As flow mapping can be a bit complex to handle. It is often recommended to either do a HLSL custom node function or a sub-graph node to simplify the workflow.

The shader Code

If you want to implement flow mapping in a code fashion here's a HLSL code snippet that can help you.

float4 SampleFlowMap(
        float2 uv,
        sampler2d colorMap, 
        sampler2d flowMap, 
        float cycleDuration, 
        float flowIntensity, c
        float time)
    time /= max(cycleDuration,0.01f);               // ensure no divide by zero
    float2 t = float2(time, time-1) % 2.0 - 1.0;    // two sequence times
    float2 d = tex2d(flowMap, uv).rg * 0.5 - 0.5;   // Assume flowmap unsigned-normalized
    float2 uv1 = uv + (d * t.x * flowIntensity);
    float2 uv2 = uv + (d * t.y * flowIntensity);
    float4 c1 = tex2d(colorMap, uv1);
    float4 c2 = tex2d(colorMap, uv2);
    return lerp(c1,c2, 1.0-abs(t.x));

Authoring Flowmap Textures

Authoring flowmaps can be done using a wide variety of tools today. However, these tools are either old, unmaintained, or lacking functionality.

  • Flowmap Painter : Historically the standalone free tool widely used by early adopter artists. Quite simple and rudimentary, with only few options but a really good preview. Not updated since 2012.
  • Substance Painter Plugin : Integrated to substance workflow, can benefit from other masks.
  • Flowmap Painter for Blender : Does the minimum (flow painting), can do some preview but not out-of-the-box.
  • Krita flow brush : Rudimentary options, but built-in to the free painting tool. A pain to set up as there are no out-of-the-box brush preset. Lacks preview.

Gradient Mapping

Color mapping is the use of a grayscale texture as coordinates to read inside a gradient texture. Basically, this method maps an input black to white gradient to any gradient any more complex gradient.

The easiest example is to start using UVs separate channels as input for the gradient map. The U and V (horizontal and vertical) gradients will map their values to the gradient.

Similarly, we can use a Sphere Mask, that creates an inside-out radial gradient, to map the values of the gradient map.

But where the mapping is mostly used, is after reading a Grayscale Texture. In that case, a noise, that is multiplied by our sphere mask, then used as input for our gradient map.

The interesting part is when we apply a scale multiplier to the input gradient, before mapping it to the gradient: the resulting color of the gradient mapping creates an extinction effect that traverses the gradient.

In our case, the fire pixels that were white at high scale values, will extinguish and fade, not using a White > Gray > Black transition, but instead will use the gradient values to Fade through White > Yellow > Orange > Dark Red > Black, thus feeling more similar to how fire and flame fades.


Authoring assets

Authoring Gradient maps is quite straightforward, as Photoshop and Krita already implement filters to apply Gradient Mapping to a grayscale gradient.

  • Photoshop : Layer > Adjustment Layers > Gradient Map
  • Krita : Filter > Map > Gradient Map

Importing Gradient Maps and Gradient-map compatible grayscale textures

The general setup for importiung color-mapped textures is as following:

  • Temperature (Grayscale Maps intended for gradient mapping) : must be imported as grayscale and linear (non-sRGB)
  • Gradient Maps should generally be imported as sRGB with no texture wrapping (Clamp outside 0..1 UV range).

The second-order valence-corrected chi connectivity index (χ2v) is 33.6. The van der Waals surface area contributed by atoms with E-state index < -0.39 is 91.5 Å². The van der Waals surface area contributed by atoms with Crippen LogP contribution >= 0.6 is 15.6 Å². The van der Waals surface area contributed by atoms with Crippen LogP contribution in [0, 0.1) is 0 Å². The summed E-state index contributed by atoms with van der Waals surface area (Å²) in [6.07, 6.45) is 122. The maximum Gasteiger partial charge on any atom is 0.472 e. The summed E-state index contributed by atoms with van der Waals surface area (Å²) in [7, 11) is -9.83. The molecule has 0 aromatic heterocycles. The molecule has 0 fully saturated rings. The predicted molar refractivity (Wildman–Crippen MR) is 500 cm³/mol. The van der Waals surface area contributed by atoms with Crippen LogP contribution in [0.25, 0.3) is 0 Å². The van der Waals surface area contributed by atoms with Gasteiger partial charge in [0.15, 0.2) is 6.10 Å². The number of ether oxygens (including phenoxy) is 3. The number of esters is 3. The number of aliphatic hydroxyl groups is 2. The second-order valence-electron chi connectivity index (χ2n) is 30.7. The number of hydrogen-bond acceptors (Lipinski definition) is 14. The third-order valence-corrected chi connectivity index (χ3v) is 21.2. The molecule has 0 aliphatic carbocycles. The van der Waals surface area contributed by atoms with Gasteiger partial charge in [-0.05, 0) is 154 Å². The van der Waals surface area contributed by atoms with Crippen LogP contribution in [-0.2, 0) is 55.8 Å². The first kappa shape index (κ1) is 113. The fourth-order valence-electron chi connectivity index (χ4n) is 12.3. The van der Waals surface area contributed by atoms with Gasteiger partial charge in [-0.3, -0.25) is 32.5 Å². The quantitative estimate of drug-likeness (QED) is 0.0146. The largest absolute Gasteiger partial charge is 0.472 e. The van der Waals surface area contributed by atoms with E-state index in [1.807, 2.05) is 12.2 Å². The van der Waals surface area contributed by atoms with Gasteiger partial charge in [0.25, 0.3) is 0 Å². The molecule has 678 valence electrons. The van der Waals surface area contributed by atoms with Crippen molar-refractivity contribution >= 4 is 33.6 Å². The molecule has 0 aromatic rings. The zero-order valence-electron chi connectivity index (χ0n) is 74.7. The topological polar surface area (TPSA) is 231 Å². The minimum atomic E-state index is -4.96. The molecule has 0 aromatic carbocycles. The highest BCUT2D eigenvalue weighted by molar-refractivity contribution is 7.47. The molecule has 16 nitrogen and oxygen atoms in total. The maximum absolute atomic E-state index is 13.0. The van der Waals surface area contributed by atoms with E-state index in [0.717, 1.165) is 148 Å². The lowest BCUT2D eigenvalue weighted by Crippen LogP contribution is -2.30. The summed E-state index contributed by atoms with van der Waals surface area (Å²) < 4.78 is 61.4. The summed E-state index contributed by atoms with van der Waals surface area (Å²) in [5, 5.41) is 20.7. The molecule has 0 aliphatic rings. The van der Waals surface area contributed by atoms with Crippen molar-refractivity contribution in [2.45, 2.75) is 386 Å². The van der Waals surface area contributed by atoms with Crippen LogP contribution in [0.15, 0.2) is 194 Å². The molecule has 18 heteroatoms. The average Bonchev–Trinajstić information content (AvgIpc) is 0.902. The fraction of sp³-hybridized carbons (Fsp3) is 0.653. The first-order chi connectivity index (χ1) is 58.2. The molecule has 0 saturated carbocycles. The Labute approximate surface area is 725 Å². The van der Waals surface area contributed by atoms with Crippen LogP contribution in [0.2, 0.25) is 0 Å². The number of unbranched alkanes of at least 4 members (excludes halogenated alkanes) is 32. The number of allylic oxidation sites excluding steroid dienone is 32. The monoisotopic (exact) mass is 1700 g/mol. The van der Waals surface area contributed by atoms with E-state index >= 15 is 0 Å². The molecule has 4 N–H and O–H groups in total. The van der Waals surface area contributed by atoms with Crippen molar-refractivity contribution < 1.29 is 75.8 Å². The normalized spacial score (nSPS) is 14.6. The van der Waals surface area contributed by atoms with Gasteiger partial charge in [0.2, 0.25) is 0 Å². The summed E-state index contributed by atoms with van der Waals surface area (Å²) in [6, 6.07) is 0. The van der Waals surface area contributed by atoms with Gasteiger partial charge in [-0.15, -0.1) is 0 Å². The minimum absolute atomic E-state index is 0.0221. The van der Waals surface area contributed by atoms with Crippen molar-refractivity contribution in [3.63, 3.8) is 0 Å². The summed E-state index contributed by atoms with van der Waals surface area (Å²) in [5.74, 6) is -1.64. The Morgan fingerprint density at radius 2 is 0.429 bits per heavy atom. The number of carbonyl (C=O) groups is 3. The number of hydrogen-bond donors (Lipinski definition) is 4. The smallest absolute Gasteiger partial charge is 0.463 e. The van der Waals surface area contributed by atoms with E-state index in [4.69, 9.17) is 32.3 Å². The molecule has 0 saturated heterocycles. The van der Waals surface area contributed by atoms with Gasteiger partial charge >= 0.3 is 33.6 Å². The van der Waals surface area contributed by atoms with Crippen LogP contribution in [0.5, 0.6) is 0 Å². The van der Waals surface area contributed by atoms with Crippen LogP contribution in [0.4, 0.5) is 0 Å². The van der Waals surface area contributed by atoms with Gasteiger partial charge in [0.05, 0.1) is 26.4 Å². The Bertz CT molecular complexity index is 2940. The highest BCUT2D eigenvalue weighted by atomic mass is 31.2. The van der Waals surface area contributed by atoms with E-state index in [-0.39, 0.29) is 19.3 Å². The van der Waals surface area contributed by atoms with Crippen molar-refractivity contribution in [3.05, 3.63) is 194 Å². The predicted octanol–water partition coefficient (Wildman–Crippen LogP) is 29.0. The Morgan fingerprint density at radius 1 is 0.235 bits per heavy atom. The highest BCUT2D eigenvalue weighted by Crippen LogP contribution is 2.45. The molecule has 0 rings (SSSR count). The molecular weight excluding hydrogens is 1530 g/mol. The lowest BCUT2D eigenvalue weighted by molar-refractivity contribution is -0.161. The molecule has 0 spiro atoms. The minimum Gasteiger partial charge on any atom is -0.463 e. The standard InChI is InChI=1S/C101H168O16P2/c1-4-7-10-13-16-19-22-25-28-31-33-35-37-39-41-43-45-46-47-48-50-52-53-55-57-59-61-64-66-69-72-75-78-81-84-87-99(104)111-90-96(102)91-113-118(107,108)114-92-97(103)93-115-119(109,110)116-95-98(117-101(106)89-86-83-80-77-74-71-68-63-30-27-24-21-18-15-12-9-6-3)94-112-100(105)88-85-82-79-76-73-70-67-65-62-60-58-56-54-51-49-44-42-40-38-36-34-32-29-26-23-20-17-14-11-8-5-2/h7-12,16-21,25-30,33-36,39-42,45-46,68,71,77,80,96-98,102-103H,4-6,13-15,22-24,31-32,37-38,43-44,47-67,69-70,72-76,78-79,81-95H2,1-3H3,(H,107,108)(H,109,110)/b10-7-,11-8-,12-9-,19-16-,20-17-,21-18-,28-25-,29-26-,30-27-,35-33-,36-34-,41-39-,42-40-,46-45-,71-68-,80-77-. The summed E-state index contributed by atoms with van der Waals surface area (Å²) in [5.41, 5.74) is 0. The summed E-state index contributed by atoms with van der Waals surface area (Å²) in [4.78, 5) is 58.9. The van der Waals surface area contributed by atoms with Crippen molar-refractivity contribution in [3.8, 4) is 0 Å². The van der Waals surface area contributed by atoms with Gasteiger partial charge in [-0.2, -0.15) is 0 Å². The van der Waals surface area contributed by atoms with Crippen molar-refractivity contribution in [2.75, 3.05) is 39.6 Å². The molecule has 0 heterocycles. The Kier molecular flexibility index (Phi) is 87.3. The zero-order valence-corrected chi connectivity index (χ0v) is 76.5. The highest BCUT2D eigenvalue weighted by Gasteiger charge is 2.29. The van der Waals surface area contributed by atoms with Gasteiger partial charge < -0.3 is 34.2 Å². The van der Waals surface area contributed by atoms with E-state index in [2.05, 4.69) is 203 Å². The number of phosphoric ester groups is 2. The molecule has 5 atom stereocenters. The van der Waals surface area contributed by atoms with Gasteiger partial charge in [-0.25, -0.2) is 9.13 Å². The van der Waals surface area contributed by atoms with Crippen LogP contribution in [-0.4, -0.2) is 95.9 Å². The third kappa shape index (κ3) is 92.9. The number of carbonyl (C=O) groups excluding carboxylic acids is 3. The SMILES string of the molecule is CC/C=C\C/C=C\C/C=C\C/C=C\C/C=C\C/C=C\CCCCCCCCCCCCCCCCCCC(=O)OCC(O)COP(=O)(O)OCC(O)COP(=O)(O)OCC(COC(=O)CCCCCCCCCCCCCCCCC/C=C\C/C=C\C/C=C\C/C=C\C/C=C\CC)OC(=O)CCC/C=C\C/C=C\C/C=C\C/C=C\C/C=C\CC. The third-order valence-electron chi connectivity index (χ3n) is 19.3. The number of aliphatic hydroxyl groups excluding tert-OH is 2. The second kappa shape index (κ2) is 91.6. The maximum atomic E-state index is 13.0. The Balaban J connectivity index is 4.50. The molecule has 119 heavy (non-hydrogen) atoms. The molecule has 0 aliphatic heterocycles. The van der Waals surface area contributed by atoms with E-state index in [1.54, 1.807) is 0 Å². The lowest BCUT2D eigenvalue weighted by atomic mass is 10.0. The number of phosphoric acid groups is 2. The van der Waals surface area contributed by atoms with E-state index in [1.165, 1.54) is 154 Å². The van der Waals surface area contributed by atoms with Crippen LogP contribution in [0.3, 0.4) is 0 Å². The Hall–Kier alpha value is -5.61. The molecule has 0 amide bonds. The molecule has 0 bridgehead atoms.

• Exception for HDR : If you are able to bake HDR values into EXR gradients, these textures should be not imported as sRGB (because HDR must be stored as linear values).
  • Exception for Cycling Gradients: If you want to cycle your Gradient Map (for example using an input gradient that is not limited to the [0..1] range), you can use a different mode than clamp for texture Wrapping in the texture import options.

The shader Code

The base of shader code is pretty straightforward but can be enriched depending on the needs of your shader.

// we sample the grayscale temperature map and we scale it by the temperature scale
// for instance, the particle's alpha.
// if you need to apply soft-particle depth fading, this is a good place to multiply
// the temperature by the soft particl fading factor.
float temperature = tex2D(_TemperatureMap, input.uv).r * temperatureScale;

// then we use the temperature as UVs to sample the gradient map
// for this, we prefer a tex2DLOD as we do not need mip-mapping derivative 
// computation
float4 finalColor = tex2DLOD(_GradientMap, float4(temperature,0,0,0)).rgba;

Pros and Cons

Pros Cons
- Unified Color mapping enables consistent colors for fire all across the game.
- Fire Color fades more accurately compared to an already mapped flame.
- Enables the use of a single temperature map through multiple lookup tables.
- Use of a Lookup table Induces a texture dependency and may degrade performance in some cases.

-Requires a custom shader to enable the feature.
-Range is limited to the extents of the texture. HDR needs a separate scale channel (divider) or the use of FP16/FP32 textures.

Complex Example #1 - Fire Particle

The following example summarizes how the practices described in this page relate to each other. It is quite similar to what a particle shader could look like (except that it is not bound to particle color, and do not expose shader properties).

It combines the following:

1) A tiled, panning deformation noise. 2) A panning grayscale noise, whose UVs are deformed by the deformation noise. 3) A sphere mask, that is combined by the grayscale noise, and scaled in the range [0..10] so it can fade, or go really intense. 4) Gradient Mapping of that resulting Masked, and Scaled Noise, to produce the final result.